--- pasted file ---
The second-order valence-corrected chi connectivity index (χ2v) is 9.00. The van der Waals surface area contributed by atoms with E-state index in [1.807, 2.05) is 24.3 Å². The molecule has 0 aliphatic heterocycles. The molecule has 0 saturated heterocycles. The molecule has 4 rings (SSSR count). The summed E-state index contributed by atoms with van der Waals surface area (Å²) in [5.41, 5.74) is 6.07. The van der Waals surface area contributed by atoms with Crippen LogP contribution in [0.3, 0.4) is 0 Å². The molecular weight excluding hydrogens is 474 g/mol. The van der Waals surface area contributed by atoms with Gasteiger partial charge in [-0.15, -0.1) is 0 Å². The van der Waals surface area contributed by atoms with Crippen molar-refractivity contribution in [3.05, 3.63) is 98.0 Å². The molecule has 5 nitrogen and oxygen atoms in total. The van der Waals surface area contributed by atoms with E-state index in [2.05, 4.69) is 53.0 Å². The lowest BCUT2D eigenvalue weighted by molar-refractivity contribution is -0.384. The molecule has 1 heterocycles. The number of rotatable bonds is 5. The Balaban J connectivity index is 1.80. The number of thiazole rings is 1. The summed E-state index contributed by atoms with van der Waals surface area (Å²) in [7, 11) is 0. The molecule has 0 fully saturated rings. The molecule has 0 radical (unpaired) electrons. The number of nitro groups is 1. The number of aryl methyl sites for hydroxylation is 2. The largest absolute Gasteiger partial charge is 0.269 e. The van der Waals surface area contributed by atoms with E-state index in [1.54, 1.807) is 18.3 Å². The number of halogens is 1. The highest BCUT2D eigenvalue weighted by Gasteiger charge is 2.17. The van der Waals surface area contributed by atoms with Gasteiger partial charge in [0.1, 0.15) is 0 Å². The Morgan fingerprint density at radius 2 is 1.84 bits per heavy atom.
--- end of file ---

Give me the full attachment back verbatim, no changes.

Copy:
The second-order valence-corrected chi connectivity index (χ2v) is 9.00. The van der Waals surface area contributed by atoms with E-state index in [1.807, 2.05) is 24.3 Å². The molecule has 0 aliphatic heterocycles. The molecule has 0 saturated heterocycles. The molecule has 4 rings (SSSR count). The summed E-state index contributed by atoms with van der Waals surface area (Å²) in [5.41, 5.74) is 6.07. The van der Waals surface area contributed by atoms with Crippen LogP contribution in [0.3, 0.4) is 0 Å². The molecular weight excluding hydrogens is 474 g/mol. The van der Waals surface area contributed by atoms with Gasteiger partial charge in [-0.15, -0.1) is 0 Å². The van der Waals surface area contributed by atoms with Crippen molar-refractivity contribution in [3.05, 3.63) is 98.0 Å². The molecule has 5 nitrogen and oxygen atoms in total. The van der Waals surface area contributed by atoms with E-state index in [2.05, 4.69) is 53.0 Å². The lowest BCUT2D eigenvalue weighted by molar-refractivity contribution is -0.384. The molecule has 1 heterocycles. The number of rotatable bonds is 5. The Balaban J connectivity index is 1.80. The number of thiazole rings is 1. The summed E-state index contributed by atoms with van der Waals surface area (Å²) in [7, 11) is 0. The molecule has 0 fully saturated rings. The molecule has 0 radical (unpaired) electrons. The number of nitro groups is 1. The number of aryl methyl sites for hydroxylation is 2. The largest absolute Gasteiger partial charge is 0.269 e. The van der Waals surface area contributed by atoms with E-state index in [1.54, 1.807) is 18.3 Å². The number of halogens is 1. The highest BCUT2D eigenvalue weighted by Gasteiger charge is 2.17. The van der Waals surface area contributed by atoms with Gasteiger partial charge in [0.1, 0.15) is 0 Å². The Morgan fingerprint density at radius 2 is 1.84 bits per heavy atom.